The Q&A Archives: Planting

Question: I'm not sure what is meant by Question Title

Answer: It is important to begin with healthy plants. If bare root, make sure the plant is still dormant and has not tried to grow prior to purchase. The canes should be firm and plump, the graft should be solid, and the buds should look good. If container grown, again the canes should look firm and smooth, the buds should be plump (or foliage should be healthy), the graft (if any) should be well formed.

Roses do best when planted in full sun all day long, in soil that is well drained (meaning not a low spot where water collects.) If you have heavy clay soil, consider a raised bed or planting on a slope to improve the drainage.

When you plant, loosen the soil over a wide area to encourage rooting. After planting, the most important thing is to water correctly. Keep the soil slightly damp like a wrung out sponge, not sopping wet and not dried out. It is better to water deeply less often than to sprinkle lightly every day. You want to water down to the deepest roots, not just dampen the surface.

Using an organic mulch over the root area will help keep the soil more evenly moist. It will also help feed the soil slowly over time as it breaks down. Top dressing with compost will help feed the soil as well. Ideally you would run some basic soil tests to check fertility and pH. Then add fertilizer and/or lime as indicated by the soil tests.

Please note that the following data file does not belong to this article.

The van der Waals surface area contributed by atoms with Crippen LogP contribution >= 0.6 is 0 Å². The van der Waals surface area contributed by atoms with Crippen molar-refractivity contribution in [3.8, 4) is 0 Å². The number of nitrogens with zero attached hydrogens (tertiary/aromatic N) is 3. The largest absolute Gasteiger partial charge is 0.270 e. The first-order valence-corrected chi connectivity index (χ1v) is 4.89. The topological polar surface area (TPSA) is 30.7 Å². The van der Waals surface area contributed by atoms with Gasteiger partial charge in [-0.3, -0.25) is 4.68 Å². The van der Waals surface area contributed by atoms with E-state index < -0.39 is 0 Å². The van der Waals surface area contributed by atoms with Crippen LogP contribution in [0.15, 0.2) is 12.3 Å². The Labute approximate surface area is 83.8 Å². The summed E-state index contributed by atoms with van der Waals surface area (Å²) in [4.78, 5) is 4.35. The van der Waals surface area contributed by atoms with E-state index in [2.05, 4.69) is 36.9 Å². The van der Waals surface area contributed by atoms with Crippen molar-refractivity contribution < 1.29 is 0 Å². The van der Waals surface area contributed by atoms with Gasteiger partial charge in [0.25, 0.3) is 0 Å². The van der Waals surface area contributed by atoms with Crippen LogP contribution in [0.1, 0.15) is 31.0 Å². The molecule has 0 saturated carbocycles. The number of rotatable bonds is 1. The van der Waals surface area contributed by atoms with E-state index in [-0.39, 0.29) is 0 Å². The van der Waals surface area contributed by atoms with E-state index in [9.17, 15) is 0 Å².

You should probably select roses that are considered winter hardy to least USDA winter hardiness 4. Your zip code places you in zone 5A, the coldest part of zone 5. Depending on your microclimate it could be as cold as zone 4, so that would be the more conservative approach. If planting roses considered hardy to zone 5, be sure to put them in a protected spot with shelter from winter winds and mulch well in the fall.

Own-root roses will have a better chance of surviving your winters, but if you plant grafted roses be sure to set the graft well below the soil surface. Also consider using some of the more aggressive winter protection methods for grafted roses and for climbers/ramblers.

I hope this helps.

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